'They have sacrificed a lot': Yuka Saso dedicates victory to parents, supporters

Published June 10, 2021, 8:24 AM

by Waylon Galvez

Yuka Saso of the Philippines (center), her father (left) Masakazu Saso, and caddie Lionel Matichuk celebrate with the Harton S. Semple Trophy after winning the 76th U.S. Women’s Open Championship. (AFP)

At one point during the presentation ceremony of the Harton S. Semple trophy, Filipino-Japanese Yuka Saso wiped her tears as she tried not to be too emotional on her breakthrough win in the LPGA Tour by bagging the US Women’s Open championship.

Saso won in style and in record fashion, coming back from two double bogeys, fought her way back to tie the lead at the end of regulation play, and triumphed in a three-hole playoff against Nasa Hataoka of Japan for the title.

She was the first Filipino to win the US Women’s Open, and matched the record of Park In-bee of South Korea as the youngest winner in the championship’s history at 19 years, 11 months and 17 days.

As she celebrated, it all came back to Saso the sacrifices her parents made for to be in this position – the country’s latest sports hero.

“Ang dami nilang sinakripisyo para sa akin,” said Saso, referring to her Japanese father Masakazu Saso and Filipina mother Fritzie. “I hope they still can support me throughout my career.”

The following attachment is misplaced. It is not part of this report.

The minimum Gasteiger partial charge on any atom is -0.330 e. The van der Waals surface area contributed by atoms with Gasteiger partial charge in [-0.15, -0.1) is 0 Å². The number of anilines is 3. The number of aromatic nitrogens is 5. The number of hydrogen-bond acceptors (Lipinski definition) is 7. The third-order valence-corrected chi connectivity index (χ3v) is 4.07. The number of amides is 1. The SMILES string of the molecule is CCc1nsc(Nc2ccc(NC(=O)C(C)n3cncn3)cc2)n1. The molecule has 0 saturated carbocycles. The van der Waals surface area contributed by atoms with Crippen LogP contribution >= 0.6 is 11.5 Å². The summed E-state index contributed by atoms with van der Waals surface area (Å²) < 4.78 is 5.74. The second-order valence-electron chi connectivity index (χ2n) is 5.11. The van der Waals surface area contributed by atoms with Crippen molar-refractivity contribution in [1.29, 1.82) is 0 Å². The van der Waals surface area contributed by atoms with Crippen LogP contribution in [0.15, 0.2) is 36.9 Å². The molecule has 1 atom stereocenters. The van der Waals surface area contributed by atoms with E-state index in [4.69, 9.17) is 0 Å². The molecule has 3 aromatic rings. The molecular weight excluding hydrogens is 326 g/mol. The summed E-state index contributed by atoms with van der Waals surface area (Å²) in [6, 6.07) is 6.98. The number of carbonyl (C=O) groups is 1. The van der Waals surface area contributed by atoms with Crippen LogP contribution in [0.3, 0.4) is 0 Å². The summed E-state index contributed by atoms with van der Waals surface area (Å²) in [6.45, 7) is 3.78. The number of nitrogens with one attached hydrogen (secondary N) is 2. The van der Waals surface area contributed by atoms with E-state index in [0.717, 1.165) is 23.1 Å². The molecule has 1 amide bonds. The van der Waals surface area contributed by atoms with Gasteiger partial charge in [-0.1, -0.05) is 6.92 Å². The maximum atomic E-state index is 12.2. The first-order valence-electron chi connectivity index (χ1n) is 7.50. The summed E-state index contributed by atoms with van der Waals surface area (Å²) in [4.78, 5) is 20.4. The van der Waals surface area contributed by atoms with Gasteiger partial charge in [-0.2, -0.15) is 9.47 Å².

Born in San Ildefonso, Bulacan, Saso’s family left Manila to live in Japan when she was four years old. It was in Japan when her father introduced Saso to the game of golf.

By the time when Saso was 10 years old, she was already winning junior golf championships, and in 2014, she won her first international title when she ruled the Saba International Junior Masters.

Two years later, Saso captured the World Junior Girl’s Championship via a playoff victory against American Jennifer Chang at the Mississaugua Golf & Country Club in Ontario, Canada.

During the 2018 Asian Games in Indonesia, Saso capped her impressive amateur career by winning two gold medals – the individual gold medal and team gold medal with Bianca Pagdanganan and Lois Kaye Go.

Saso said that from the time her father started to teach her the game of golf, to the countless hours they have spent at the driving range and at the golf course, it was all fun for them.

“I’m not gonna say that we’ve been through a lot… we’re having fun and we love the game of golf,” said Saso. “Hindi ko sasabihin na nagpaka-hirap kami, or something… we just enjoyed our life.”

“Sobrang laki po ng tulong ng papa ko, pero marami din pong tumulong sa akin maliban sa pamilya ko. Professional golfers,” added Saso, who mentioned pro golfer Miguel Tabuena among those who really helped her improve her game.

“There are a lot of people who supported me.”

Saso, who is being backed by businessman and golf godfather Enrique Razon of ICTSI, said that winning the US Women’s Open is just a start for her, her family and the Philippines.

“This is not the end of my journey. It’s a happy day, a great day, but tomorrow, maybe it’s another day. We’re going to move on, focus on my next tournament. I still have to keep on working,” Saso said.

 
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